Sunday, January 02, 2005

Reality versus World Leaders and the News

Two months after 9/11, I caught a plane for the Middle East, flying out of Newark, just across the river from Manhattan with its conspicuously missing twin towers. Somehow it seemed so appropriate that we swung over the Statue of Liberty on our way out of town.

In the airport, there had been delays. Heavy security measures were in place for the first time and nervous passengers were backed up most counters and gates. Passengers were missing planes trying to get through the long lines at the new security checkpoints, and uniformed military toting what looked like AK-47s traveled on foot throughout the airport. There was an aprehension I'd never experienced in the air.

Waiting for my flight, I ended up in an ingeniously circled row of rocking chairs, just like someone's front porch. In that setting, people naturally relaxed and got to talking.

One woman who sat down next to me was from Tehran, Iran. A grandmother, she was leaving for the U.K. to see another child and grandchildren after spending a few months in the U.S. with a child and grandchildren here, visiting and helping out.

She talked about her life in Iran, and the lives of her children and grandchildren in the three different nations. She seemed like a very "solid" grandmother type, not a bit slowed down and very up on her current events.

The only thing she regretted, it seemed, was her government. She seemed to feel like she had to apologize for her country. She explained that "they" (those in power) didn't speak for most people in Iran.

She said the average person in Iran was not against Americans or even Jews. But that radicals made a point to grab control and then "tell" the rest of the country who they would fight and what they would do. And who, she asked, could do anthing about them? They had the power.

She decried the news media as continually reporting the radical few in lieu of the more peaceful majority, inciting rather than simply reporting.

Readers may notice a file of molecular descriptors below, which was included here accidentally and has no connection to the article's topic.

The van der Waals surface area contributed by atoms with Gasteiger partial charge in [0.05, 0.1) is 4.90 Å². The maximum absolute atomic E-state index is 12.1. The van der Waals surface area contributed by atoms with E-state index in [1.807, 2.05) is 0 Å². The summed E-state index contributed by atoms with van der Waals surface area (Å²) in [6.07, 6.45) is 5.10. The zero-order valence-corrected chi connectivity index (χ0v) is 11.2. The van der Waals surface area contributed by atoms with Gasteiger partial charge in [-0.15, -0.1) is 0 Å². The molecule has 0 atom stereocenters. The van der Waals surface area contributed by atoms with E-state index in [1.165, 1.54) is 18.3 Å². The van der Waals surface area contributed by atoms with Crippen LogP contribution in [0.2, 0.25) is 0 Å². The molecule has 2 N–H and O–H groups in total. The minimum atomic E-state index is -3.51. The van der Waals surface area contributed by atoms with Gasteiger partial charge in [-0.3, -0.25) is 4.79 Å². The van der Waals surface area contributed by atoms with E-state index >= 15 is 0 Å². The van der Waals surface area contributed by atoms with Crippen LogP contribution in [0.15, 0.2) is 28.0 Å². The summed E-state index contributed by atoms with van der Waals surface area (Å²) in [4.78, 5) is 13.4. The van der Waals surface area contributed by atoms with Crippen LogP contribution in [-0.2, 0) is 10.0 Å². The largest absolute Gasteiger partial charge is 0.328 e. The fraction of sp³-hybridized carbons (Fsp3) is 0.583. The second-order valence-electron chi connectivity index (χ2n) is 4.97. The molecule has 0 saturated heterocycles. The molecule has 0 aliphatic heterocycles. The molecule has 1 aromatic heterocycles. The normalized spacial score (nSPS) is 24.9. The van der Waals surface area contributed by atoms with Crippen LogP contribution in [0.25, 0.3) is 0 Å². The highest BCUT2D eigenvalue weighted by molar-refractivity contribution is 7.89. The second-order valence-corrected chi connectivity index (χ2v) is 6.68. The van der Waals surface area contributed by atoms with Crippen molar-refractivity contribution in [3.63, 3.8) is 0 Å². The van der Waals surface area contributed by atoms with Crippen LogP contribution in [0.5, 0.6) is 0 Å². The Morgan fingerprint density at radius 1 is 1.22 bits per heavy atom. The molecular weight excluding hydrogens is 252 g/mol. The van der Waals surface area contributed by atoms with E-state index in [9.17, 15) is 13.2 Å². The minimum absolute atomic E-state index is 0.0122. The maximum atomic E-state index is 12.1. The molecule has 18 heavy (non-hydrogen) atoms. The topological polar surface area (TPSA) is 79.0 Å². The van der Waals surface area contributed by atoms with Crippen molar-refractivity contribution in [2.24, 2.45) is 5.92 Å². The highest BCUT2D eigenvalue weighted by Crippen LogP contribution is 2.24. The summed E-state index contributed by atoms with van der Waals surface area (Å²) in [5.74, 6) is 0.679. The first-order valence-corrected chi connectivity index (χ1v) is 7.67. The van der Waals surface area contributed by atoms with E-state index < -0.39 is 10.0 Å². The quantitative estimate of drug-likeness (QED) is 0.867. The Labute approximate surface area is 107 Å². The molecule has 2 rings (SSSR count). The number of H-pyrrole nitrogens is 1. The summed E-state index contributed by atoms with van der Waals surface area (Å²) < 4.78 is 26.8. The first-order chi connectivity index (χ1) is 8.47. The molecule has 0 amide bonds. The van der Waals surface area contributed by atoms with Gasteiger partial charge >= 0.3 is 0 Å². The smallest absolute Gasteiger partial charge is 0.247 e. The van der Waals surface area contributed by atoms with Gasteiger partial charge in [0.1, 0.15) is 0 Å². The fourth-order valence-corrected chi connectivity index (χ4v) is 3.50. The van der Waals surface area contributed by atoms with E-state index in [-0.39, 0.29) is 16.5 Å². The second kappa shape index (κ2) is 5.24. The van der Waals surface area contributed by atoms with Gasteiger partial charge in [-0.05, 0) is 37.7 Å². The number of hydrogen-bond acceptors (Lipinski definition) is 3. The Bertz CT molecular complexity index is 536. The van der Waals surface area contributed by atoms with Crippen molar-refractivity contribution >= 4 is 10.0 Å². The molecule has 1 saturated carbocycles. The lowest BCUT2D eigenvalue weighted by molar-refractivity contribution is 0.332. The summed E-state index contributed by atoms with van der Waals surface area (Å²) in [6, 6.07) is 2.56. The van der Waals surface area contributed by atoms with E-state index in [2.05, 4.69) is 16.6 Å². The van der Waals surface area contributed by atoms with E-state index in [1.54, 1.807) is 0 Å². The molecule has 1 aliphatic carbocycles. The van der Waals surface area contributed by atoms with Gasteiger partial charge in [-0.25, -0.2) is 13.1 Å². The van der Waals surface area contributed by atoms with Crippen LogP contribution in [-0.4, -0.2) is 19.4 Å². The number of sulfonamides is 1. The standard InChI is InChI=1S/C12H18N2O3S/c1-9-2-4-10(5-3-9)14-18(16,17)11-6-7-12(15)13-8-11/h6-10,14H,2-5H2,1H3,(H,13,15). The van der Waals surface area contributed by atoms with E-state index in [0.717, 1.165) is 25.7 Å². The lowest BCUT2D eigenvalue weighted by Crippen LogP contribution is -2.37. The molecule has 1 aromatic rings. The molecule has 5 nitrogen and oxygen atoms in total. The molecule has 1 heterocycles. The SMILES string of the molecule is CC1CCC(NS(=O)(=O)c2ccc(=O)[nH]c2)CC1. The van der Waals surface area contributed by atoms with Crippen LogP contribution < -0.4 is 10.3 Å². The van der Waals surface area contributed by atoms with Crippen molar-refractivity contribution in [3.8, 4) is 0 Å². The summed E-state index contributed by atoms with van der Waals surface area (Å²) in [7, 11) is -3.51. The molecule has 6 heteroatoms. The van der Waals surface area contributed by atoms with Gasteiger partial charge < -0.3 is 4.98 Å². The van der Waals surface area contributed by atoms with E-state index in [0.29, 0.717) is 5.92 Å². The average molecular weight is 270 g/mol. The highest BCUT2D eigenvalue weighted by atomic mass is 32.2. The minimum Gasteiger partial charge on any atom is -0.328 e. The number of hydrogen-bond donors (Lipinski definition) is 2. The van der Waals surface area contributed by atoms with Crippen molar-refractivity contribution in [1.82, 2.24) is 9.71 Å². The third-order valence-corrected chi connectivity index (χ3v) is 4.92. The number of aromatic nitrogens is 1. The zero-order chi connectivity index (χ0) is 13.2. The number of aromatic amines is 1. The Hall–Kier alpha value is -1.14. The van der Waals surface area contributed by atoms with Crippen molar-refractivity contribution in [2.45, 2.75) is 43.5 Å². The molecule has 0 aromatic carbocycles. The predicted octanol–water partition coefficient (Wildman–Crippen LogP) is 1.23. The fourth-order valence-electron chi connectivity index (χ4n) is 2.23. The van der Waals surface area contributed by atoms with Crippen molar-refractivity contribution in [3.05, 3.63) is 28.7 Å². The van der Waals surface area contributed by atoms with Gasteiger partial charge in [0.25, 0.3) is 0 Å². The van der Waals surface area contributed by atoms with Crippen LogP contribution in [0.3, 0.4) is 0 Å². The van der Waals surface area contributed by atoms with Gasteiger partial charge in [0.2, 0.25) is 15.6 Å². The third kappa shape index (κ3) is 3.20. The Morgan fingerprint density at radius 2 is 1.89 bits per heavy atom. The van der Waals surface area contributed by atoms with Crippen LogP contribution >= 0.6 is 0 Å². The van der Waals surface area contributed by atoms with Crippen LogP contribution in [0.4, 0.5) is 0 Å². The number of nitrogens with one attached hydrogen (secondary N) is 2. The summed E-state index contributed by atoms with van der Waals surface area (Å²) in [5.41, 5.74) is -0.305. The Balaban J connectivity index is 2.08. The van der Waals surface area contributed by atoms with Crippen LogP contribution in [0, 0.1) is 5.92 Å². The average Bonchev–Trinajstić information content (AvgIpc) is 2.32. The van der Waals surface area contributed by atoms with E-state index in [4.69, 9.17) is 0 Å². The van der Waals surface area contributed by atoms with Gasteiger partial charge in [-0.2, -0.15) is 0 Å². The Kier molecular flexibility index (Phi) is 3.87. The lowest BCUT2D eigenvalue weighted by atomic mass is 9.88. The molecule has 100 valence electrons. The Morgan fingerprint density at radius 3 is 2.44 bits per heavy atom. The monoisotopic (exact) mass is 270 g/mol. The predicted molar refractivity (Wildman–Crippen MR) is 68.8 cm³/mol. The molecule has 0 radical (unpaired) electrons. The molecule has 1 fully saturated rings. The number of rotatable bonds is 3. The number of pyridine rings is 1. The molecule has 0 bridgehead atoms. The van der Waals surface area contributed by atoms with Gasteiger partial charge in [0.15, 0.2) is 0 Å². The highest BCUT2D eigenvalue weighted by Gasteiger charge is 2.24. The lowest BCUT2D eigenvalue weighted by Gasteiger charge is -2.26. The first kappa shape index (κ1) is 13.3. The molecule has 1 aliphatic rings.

It was a pleasant and insightful interlude on the way to my flight.

Two weeks later, flying back, I was asked to give up my aisle seat to a nice looking middle-aged woman who turned out to be a grandmother from Israel, headed to the U.S. to spend time with her children and grandchildren, to help out.

Midway through the 10 or so hours, this grandmother got to talking about how she and most of her neighbors didn't hate anyone and actually Jews in her town had historically gotten along with the Arabs near her home in Israel, until their radical leadership sent agents in to threaten their lives for cooperating with the Jewish neighbors.

She didn't see why there always had to be fighting and felt that if the radical leadership and rabid news media would just back off, all would get along just fine again.

These two similar incidents were not quite déjà vu, but fascinating bookends to an educational trip. Predicatably, I've thought a lot about these two encounters since then.

Today, thanks to the availability of blogs and other first-person reports, we are hearing the same kinds of statements coming out of every nation in the Middle East.

When will the majority, desiring to live peacefully and get along, pull the plug on radical leaders and inciteful news media?